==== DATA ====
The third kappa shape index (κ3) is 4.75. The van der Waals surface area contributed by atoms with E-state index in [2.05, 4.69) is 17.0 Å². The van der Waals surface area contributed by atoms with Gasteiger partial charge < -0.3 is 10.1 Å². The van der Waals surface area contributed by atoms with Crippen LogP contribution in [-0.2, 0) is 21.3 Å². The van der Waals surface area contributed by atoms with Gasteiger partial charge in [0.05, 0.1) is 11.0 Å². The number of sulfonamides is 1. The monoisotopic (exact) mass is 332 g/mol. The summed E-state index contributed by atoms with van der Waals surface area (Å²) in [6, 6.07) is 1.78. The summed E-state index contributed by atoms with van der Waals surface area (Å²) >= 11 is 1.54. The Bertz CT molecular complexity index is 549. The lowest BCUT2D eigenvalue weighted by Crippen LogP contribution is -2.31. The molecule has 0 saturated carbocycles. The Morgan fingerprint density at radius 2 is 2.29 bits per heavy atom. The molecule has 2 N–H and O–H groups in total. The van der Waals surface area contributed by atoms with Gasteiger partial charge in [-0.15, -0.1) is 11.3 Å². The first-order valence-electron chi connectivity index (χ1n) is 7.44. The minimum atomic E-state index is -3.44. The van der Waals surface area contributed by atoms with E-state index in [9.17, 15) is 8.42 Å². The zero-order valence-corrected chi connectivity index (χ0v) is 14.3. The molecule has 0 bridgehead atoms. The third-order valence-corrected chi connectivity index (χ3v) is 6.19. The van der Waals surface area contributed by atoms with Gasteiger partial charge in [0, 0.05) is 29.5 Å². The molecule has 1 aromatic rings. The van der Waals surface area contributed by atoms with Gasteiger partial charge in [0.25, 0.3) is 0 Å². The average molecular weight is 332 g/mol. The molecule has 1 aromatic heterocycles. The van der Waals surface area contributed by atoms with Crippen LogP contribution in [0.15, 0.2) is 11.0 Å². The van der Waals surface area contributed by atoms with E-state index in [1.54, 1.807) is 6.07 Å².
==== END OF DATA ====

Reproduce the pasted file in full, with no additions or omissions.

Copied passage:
The third kappa shape index (κ3) is 4.75. The van der Waals surface area contributed by atoms with E-state index in [2.05, 4.69) is 17.0 Å². The van der Waals surface area contributed by atoms with Gasteiger partial charge < -0.3 is 10.1 Å². The van der Waals surface area contributed by atoms with Crippen LogP contribution in [-0.2, 0) is 21.3 Å². The van der Waals surface area contributed by atoms with Gasteiger partial charge in [0.05, 0.1) is 11.0 Å². The number of sulfonamides is 1. The monoisotopic (exact) mass is 332 g/mol. The summed E-state index contributed by atoms with van der Waals surface area (Å²) in [6, 6.07) is 1.78. The summed E-state index contributed by atoms with van der Waals surface area (Å²) >= 11 is 1.54. The Bertz CT molecular complexity index is 549. The lowest BCUT2D eigenvalue weighted by Crippen LogP contribution is -2.31. The molecule has 0 saturated carbocycles. The Morgan fingerprint density at radius 2 is 2.29 bits per heavy atom. The molecule has 2 N–H and O–H groups in total. The van der Waals surface area contributed by atoms with Gasteiger partial charge in [-0.15, -0.1) is 11.3 Å². The first-order valence-electron chi connectivity index (χ1n) is 7.44. The minimum atomic E-state index is -3.44. The van der Waals surface area contributed by atoms with E-state index in [9.17, 15) is 8.42 Å². The zero-order valence-corrected chi connectivity index (χ0v) is 14.3. The molecule has 0 bridgehead atoms. The third-order valence-corrected chi connectivity index (χ3v) is 6.19. The van der Waals surface area contributed by atoms with Gasteiger partial charge in [0, 0.05) is 29.5 Å². The molecule has 1 aromatic rings. The van der Waals surface area contributed by atoms with Gasteiger partial charge in [0.25, 0.3) is 0 Å². The average molecular weight is 332 g/mol. The molecule has 1 aromatic heterocycles. The van der Waals surface area contributed by atoms with Crippen LogP contribution in [0.15, 0.2) is 11.0 Å². The van der Waals surface area contributed by atoms with E-state index in [1.54, 1.807) is 6.07 Å².